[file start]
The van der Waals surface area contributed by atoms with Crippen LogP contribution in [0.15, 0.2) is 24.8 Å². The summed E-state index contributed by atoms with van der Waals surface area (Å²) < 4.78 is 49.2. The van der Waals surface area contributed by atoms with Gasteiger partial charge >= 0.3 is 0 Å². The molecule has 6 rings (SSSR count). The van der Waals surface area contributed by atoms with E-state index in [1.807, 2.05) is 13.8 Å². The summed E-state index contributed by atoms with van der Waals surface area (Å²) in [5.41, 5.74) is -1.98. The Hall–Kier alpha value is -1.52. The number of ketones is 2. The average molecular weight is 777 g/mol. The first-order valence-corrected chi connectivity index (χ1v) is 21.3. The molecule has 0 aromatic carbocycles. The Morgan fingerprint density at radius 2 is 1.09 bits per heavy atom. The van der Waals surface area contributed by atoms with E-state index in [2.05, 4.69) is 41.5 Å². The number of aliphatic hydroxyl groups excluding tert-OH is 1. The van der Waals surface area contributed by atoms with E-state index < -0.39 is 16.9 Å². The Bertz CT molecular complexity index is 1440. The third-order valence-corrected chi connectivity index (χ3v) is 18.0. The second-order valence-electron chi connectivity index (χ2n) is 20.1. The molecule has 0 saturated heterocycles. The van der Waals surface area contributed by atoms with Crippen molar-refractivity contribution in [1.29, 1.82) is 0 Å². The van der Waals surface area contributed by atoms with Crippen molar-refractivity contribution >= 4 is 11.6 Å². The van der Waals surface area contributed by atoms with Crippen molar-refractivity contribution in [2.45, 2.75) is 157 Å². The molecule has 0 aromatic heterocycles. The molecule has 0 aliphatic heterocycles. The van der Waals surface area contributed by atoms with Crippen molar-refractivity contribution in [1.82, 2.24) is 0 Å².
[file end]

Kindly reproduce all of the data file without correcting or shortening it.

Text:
The van der Waals surface area contributed by atoms with Crippen LogP contribution in [0.15, 0.2) is 24.8 Å². The summed E-state index contributed by atoms with van der Waals surface area (Å²) < 4.78 is 49.2. The van der Waals surface area contributed by atoms with Gasteiger partial charge >= 0.3 is 0 Å². The molecule has 6 rings (SSSR count). The van der Waals surface area contributed by atoms with E-state index in [1.807, 2.05) is 13.8 Å². The summed E-state index contributed by atoms with van der Waals surface area (Å²) in [5.41, 5.74) is -1.98. The Hall–Kier alpha value is -1.52. The number of ketones is 2. The average molecular weight is 777 g/mol. The first-order valence-corrected chi connectivity index (χ1v) is 21.3. The molecule has 0 aromatic carbocycles. The Morgan fingerprint density at radius 2 is 1.09 bits per heavy atom. The van der Waals surface area contributed by atoms with E-state index in [2.05, 4.69) is 41.5 Å². The number of aliphatic hydroxyl groups excluding tert-OH is 1. The van der Waals surface area contributed by atoms with E-state index < -0.39 is 16.9 Å². The Bertz CT molecular complexity index is 1440. The third-order valence-corrected chi connectivity index (χ3v) is 18.0. The second-order valence-electron chi connectivity index (χ2n) is 20.1. The molecule has 0 saturated heterocycles. The van der Waals surface area contributed by atoms with Crippen molar-refractivity contribution in [1.29, 1.82) is 0 Å². The van der Waals surface area contributed by atoms with Crippen molar-refractivity contribution >= 4 is 11.6 Å². The van der Waals surface area contributed by atoms with Crippen molar-refractivity contribution in [2.45, 2.75) is 157 Å². The molecule has 0 aromatic heterocycles. The molecule has 0 aliphatic heterocycles. The van der Waals surface area contributed by atoms with Crippen molar-refractivity contribution in [1.82, 2.24) is 0 Å².